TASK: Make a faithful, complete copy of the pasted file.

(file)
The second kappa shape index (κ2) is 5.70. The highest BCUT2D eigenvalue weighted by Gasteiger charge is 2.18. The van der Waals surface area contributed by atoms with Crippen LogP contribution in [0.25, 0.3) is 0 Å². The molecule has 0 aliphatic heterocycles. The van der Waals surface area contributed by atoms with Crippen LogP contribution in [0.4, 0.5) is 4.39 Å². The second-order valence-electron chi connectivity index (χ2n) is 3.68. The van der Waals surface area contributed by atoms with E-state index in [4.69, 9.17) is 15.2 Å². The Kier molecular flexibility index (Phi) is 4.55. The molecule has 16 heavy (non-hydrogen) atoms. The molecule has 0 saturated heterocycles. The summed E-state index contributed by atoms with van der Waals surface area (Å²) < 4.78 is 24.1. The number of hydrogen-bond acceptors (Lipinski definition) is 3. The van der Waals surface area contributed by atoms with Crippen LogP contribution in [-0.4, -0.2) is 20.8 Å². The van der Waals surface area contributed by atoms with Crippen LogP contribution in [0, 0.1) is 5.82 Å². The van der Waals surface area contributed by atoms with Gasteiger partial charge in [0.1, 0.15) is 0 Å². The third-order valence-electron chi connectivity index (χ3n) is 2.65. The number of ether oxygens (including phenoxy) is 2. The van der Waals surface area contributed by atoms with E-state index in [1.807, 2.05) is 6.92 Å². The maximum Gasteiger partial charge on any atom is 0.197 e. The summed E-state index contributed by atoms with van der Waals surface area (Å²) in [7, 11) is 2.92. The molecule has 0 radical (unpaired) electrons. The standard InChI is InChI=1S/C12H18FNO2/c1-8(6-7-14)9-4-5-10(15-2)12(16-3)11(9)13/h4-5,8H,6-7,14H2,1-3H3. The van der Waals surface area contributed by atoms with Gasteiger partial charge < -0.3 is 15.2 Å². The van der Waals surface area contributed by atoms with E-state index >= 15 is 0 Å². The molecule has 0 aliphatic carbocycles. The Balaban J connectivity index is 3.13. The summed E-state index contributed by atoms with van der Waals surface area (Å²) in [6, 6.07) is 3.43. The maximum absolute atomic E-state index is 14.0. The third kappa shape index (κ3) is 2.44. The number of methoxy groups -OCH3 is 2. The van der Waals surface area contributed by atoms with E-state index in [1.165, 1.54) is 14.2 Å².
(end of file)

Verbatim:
The second kappa shape index (κ2) is 5.70. The highest BCUT2D eigenvalue weighted by Gasteiger charge is 2.18. The van der Waals surface area contributed by atoms with Crippen LogP contribution in [0.25, 0.3) is 0 Å². The molecule has 0 aliphatic heterocycles. The van der Waals surface area contributed by atoms with Crippen LogP contribution in [0.4, 0.5) is 4.39 Å². The second-order valence-electron chi connectivity index (χ2n) is 3.68. The van der Waals surface area contributed by atoms with E-state index in [4.69, 9.17) is 15.2 Å². The Kier molecular flexibility index (Phi) is 4.55. The molecule has 16 heavy (non-hydrogen) atoms. The molecule has 0 saturated heterocycles. The summed E-state index contributed by atoms with van der Waals surface area (Å²) < 4.78 is 24.1. The number of hydrogen-bond acceptors (Lipinski definition) is 3. The van der Waals surface area contributed by atoms with Crippen LogP contribution in [-0.4, -0.2) is 20.8 Å². The van der Waals surface area contributed by atoms with Crippen LogP contribution in [0, 0.1) is 5.82 Å². The van der Waals surface area contributed by atoms with Gasteiger partial charge in [0.1, 0.15) is 0 Å². The third-order valence-electron chi connectivity index (χ3n) is 2.65. The number of ether oxygens (including phenoxy) is 2. The van der Waals surface area contributed by atoms with E-state index in [1.807, 2.05) is 6.92 Å². The maximum Gasteiger partial charge on any atom is 0.197 e. The summed E-state index contributed by atoms with van der Waals surface area (Å²) in [7, 11) is 2.92. The molecule has 0 radical (unpaired) electrons. The standard InChI is InChI=1S/C12H18FNO2/c1-8(6-7-14)9-4-5-10(15-2)12(16-3)11(9)13/h4-5,8H,6-7,14H2,1-3H3. The van der Waals surface area contributed by atoms with Gasteiger partial charge < -0.3 is 15.2 Å². The van der Waals surface area contributed by atoms with E-state index >= 15 is 0 Å². The molecule has 0 aliphatic carbocycles. The Balaban J connectivity index is 3.13. The summed E-state index contributed by atoms with van der Waals surface area (Å²) in [6, 6.07) is 3.43. The maximum absolute atomic E-state index is 14.0. The third kappa shape index (κ3) is 2.44. The number of methoxy groups -OCH3 is 2. The van der Waals surface area contributed by atoms with E-state index in [1.165, 1.54) is 14.2 Å².